The Department of Justice is releasing more details in the death of an offender on Wednesday, Jan. 18, at the Southwest Nova Scotia Correctional Facility in Yarmouth. The 44-year-old man was discovered in his cell just before 10 p.m. The medical examiner has ruled his death a suicide. The man had been remanded to the institution while facing charges of robbery, wearing a disguise during commission of an offence and possession of property obtained by crime from an incident Dec. 12. He was arrested Dec. 19. Next of kin have been notified. The man’s name cannot be released, under departmental policy.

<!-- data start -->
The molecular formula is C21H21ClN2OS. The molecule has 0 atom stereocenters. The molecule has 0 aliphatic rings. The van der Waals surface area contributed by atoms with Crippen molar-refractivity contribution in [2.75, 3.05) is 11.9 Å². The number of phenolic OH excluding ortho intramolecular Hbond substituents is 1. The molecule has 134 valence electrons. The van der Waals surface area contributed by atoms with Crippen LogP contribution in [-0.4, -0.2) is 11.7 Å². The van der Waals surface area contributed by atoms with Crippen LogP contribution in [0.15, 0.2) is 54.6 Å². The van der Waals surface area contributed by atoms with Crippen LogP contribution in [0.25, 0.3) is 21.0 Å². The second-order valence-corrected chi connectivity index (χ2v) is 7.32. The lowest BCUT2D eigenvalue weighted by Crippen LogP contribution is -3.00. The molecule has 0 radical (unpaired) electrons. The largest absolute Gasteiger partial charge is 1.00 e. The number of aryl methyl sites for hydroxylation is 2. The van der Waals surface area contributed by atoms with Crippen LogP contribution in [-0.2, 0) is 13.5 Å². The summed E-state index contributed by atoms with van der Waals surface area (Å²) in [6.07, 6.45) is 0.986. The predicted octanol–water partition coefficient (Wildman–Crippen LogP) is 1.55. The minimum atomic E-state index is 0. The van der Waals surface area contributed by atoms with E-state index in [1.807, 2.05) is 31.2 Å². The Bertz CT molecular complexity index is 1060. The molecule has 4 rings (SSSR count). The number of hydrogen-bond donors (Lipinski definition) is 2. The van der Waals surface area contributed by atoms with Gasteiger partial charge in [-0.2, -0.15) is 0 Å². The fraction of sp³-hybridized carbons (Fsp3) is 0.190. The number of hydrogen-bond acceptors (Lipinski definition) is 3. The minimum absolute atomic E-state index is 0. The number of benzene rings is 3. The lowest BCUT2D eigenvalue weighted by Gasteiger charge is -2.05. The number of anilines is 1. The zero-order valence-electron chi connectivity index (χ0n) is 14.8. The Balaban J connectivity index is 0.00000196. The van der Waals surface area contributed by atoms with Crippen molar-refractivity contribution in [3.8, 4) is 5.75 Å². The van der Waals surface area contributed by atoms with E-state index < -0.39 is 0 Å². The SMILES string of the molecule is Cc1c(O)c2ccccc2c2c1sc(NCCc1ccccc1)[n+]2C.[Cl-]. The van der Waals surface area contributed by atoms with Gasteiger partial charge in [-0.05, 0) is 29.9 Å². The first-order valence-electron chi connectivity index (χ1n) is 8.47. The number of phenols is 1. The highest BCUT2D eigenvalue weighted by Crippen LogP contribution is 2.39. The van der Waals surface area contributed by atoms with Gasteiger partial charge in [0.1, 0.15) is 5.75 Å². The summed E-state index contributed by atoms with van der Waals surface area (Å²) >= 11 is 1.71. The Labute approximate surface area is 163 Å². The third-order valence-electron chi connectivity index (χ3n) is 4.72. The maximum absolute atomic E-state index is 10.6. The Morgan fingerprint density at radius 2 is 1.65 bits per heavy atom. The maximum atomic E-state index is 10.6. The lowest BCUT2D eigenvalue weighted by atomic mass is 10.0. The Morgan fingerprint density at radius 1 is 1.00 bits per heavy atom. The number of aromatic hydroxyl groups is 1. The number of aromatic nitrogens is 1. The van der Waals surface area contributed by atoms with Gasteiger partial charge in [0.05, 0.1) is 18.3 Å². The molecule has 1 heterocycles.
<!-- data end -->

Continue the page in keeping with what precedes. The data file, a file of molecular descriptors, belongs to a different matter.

Sentenced to seven years in prison for a $5.5-million investor fraud, former Regina businesswoman Alena Marie Pastuch will remain behind bars while she awaits the outcome of an appeal after a judge denied her bail — but kept the door open to a future application.In her written decision released Thursday, Saskatchewan Court of Appeal Justice Lian Schwann noted that for Pastuch to get bail post-conviction and sentencing, she must show her appeal is not frivolous, that she would surrender herself into custody under terms of a release order, and her detention is not necessary in the public interest.Schwann said Pastuch’s application at this point is simply premature, as the judge needs more information on which to assess the strength of her grounds of appeal and the public interest. Schwann said the transcript of the protracted trial — which opened in October and continued through to March — has not yet been prepared, and is a necessary tool to make that assessment.Although dismissing Pastuch’s bid for bail at this time, Schwann left the door open for her to re-apply once the transcript is available.Pastuch, 54, was sentenced on Aug. 16 after Court of Queen’s Bench Justice Richard Elson found her guilty of fraud, theft and money laundering. The latter two charges were stayed, since they encompassed the same evidence. Between 2007 and 2009, Pastuch took in $5,523,507 from about 80 investors who believed their savings would grow in the development and sale of anti-fraud and child protection technology. Instead, Elson found the money was largely spent supporting Pastuch’s lavish lifestyle.Pastuch promptly appealed her conviction, primarily contending she did not get a fair trial and there had been a miscarriage of justice, in part because her complex PTSD condition and the stress of the trial meant she couldn’t effectively cross-examine witnesses. Pastuch, who represented herself without a lawyer, opted to call no evidence at the trial or take the witness stand.During her bail hearing last week, Pastuch argued she wasn’t a flight risk, never breached her release conditions for the five years she was on bail prior to her conviction, and has been told she’s a good candidate for an early release from prison, so doesn’t pose a public threat.Schwann’s ruling also notes Pastuch hopes to get a court-appointed lawyer for her appeal. She initially had court-appointed counsel for her trial, but was turned down the third time after parting company with the first two appointments.In addition to the prison time, Elson also ordered Pastuch to pay $5,523,507 in victim restitution. Any amount repaid will be deducted from a $5.5-million fine, reflecting the amount defrauded. Elson gave her 12 years to pay the fine after her release, and if she fails to pay up, is subject to a further five-year prison sentence.Elson found Pastuch spent most of the investors’ money on gambling, staying in expensive hotels in Vegas, Banff and Los Angeles, travelling, buying high-end clothing, and financing a house and car. She used investor funds to promote a rock band, including their trip to Disneyland, and to buy collectibles for her resale business. Only $137,097 has ever been recovered, and an expert, by a generous accounting, estimated only $455,000 could be considered business email@example.com